"You canker blossom!" 3 Shakespearean Insults


[uh-pawl] /əˈpɔl/
verb (used with object), appalled, appalling.


[uh-pawl] /əˈpɔl/
verb (used with object)
to fill or overcome with horror, consternation, or fear; dismay:
He was appalled by the damage from the fire. I am appalled at your mistakes.
Also, appal.
Origin of appall
1275-1325; Middle English < Middle French ap(p)allir to grow or make pale, equivalent to a- a-5 + pal(l)ir in same sense; see pale1
horrify, daunt. See frighten. Unabridged
Based on the Random House Dictionary, © Random House, Inc. 2015.
Cite This Source
Examples from the web for appalled
  • You would be amazed and appalled at how much money this would save.
  • It's being appalled with them, not at them.
  • Yet the difficulties in his path might have appalled a less stout heart.
  • If his seaman's soul was appalled by giddy helicopters, shrieking whistles and exuberant fireboats he did not betray it.
  • However, when I mentioned going there to my husband, he was appalled.
  • Being a typical culinary student, I was appalled to see her reach for a can of ready-made frosting.
  • When a good fairy comes to visit, she is appalled by the state of his messy room and offers to clean it up.
  • But he is appalled to note that his clients are requesting step stools so they can reach them.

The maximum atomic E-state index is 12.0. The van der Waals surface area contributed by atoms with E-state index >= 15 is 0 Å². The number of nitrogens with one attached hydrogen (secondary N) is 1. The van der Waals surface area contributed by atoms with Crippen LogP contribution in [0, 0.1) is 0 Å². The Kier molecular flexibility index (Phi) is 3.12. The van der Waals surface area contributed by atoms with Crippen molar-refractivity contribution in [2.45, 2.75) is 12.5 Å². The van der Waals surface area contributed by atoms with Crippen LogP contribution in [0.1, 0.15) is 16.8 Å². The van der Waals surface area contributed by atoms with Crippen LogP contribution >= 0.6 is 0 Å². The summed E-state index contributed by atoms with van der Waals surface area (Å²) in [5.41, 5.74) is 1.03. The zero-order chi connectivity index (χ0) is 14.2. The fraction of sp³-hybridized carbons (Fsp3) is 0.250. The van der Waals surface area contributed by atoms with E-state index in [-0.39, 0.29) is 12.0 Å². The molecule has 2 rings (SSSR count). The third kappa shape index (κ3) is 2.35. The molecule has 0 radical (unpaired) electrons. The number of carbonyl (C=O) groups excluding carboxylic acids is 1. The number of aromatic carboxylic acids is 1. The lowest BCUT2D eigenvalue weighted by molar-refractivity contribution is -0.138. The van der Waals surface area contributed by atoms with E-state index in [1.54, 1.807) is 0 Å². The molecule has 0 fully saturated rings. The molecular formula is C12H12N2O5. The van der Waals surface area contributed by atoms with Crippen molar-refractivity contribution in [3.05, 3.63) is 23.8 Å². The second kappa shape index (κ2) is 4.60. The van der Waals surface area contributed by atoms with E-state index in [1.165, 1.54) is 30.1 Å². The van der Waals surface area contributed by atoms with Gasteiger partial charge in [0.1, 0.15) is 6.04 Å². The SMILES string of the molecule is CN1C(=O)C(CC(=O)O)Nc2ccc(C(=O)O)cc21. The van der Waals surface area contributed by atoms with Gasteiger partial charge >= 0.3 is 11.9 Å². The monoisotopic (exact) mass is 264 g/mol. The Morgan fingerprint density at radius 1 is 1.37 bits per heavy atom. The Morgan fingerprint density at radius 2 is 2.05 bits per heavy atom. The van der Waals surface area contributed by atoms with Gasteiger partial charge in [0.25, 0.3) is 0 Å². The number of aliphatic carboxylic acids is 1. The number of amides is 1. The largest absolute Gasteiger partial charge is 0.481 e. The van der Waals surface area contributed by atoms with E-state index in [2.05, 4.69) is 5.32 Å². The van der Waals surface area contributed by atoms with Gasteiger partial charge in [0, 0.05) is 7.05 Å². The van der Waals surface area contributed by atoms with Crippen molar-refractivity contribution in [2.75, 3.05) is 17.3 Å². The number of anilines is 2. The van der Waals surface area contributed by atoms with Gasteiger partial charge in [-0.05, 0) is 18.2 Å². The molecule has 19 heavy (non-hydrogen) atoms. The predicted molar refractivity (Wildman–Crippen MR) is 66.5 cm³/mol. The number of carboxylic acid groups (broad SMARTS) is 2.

• Anyone who has an interest in impartial justice ought to be appalled.
  • I'm appalled by the repeated attempts to derail the discussion.
British Dictionary definitions for appalled


verb -pals, -palling, -palled (US) -palls, -palling, -palled
(transitive) to fill with horror; shock or dismay
Word Origin
C14: from Old French appalir to turn pale
Collins English Dictionary - Complete & Unabridged 2012 Digital Edition
© William Collins Sons & Co. Ltd. 1979, 1986 © HarperCollins
Publishers 1998, 2000, 2003, 2005, 2006, 2007, 2009, 2012
Cite This Source
Word Origin and History for appalled

1570s, "enfeebled;" c.1600, "dismayed;" past participle adjective from appall.



also appal, early 14c., "to fade;" c.1400, "to grow pale," from Old French apalir "become or make pale," from a- "to" (see ad-) + palir "grow pale," from Latin pallere (see pallor). Meaning "cause dismay or shock," is 1530s. Related: Appalled; appalling.

Online Etymology Dictionary, © 2010 Douglas Harper
Cite This Source

Word of the Day

Difficulty index for appal

Some English speakers likely know this word

Word Value for appalled

Scrabble Words With Friends

Quotes with appalled